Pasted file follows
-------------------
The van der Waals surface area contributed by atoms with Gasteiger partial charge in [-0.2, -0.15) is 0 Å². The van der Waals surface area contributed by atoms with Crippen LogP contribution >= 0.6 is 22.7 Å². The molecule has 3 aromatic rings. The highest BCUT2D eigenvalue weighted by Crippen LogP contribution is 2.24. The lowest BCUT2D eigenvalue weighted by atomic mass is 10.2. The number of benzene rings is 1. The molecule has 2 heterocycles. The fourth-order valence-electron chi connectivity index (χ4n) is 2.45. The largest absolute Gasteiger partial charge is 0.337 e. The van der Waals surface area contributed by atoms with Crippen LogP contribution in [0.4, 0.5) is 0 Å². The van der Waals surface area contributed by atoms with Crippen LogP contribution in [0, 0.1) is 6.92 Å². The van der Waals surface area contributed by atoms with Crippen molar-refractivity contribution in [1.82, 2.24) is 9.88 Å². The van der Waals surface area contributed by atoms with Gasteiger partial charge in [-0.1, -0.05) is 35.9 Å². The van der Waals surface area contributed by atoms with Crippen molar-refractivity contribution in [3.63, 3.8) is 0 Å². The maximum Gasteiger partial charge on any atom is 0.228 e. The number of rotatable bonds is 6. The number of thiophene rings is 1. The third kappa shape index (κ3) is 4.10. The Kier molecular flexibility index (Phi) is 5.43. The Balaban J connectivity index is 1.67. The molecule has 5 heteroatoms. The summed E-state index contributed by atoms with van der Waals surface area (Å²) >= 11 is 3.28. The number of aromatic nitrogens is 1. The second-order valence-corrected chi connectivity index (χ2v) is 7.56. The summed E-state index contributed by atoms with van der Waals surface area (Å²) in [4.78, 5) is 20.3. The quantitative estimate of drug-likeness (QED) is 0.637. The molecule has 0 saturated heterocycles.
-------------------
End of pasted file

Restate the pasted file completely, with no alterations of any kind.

The van der Waals surface area contributed by atoms with Gasteiger partial charge in [-0.2, -0.15) is 0 Å². The van der Waals surface area contributed by atoms with Crippen LogP contribution >= 0.6 is 22.7 Å². The molecule has 3 aromatic rings. The highest BCUT2D eigenvalue weighted by Crippen LogP contribution is 2.24. The lowest BCUT2D eigenvalue weighted by atomic mass is 10.2. The number of benzene rings is 1. The molecule has 2 heterocycles. The fourth-order valence-electron chi connectivity index (χ4n) is 2.45. The largest absolute Gasteiger partial charge is 0.337 e. The van der Waals surface area contributed by atoms with Crippen LogP contribution in [0.4, 0.5) is 0 Å². The van der Waals surface area contributed by atoms with Crippen LogP contribution in [0, 0.1) is 6.92 Å². The van der Waals surface area contributed by atoms with Crippen molar-refractivity contribution in [1.82, 2.24) is 9.88 Å². The van der Waals surface area contributed by atoms with Gasteiger partial charge in [-0.1, -0.05) is 35.9 Å². The van der Waals surface area contributed by atoms with Crippen molar-refractivity contribution in [3.63, 3.8) is 0 Å². The maximum Gasteiger partial charge on any atom is 0.228 e. The number of rotatable bonds is 6. The number of thiophene rings is 1. The third kappa shape index (κ3) is 4.10. The Kier molecular flexibility index (Phi) is 5.43. The Balaban J connectivity index is 1.67. The molecule has 5 heteroatoms. The summed E-state index contributed by atoms with van der Waals surface area (Å²) >= 11 is 3.28. The number of aromatic nitrogens is 1. The second-order valence-corrected chi connectivity index (χ2v) is 7.56. The summed E-state index contributed by atoms with van der Waals surface area (Å²) in [4.78, 5) is 20.3. The quantitative estimate of drug-likeness (QED) is 0.637. The molecule has 0 saturated heterocycles.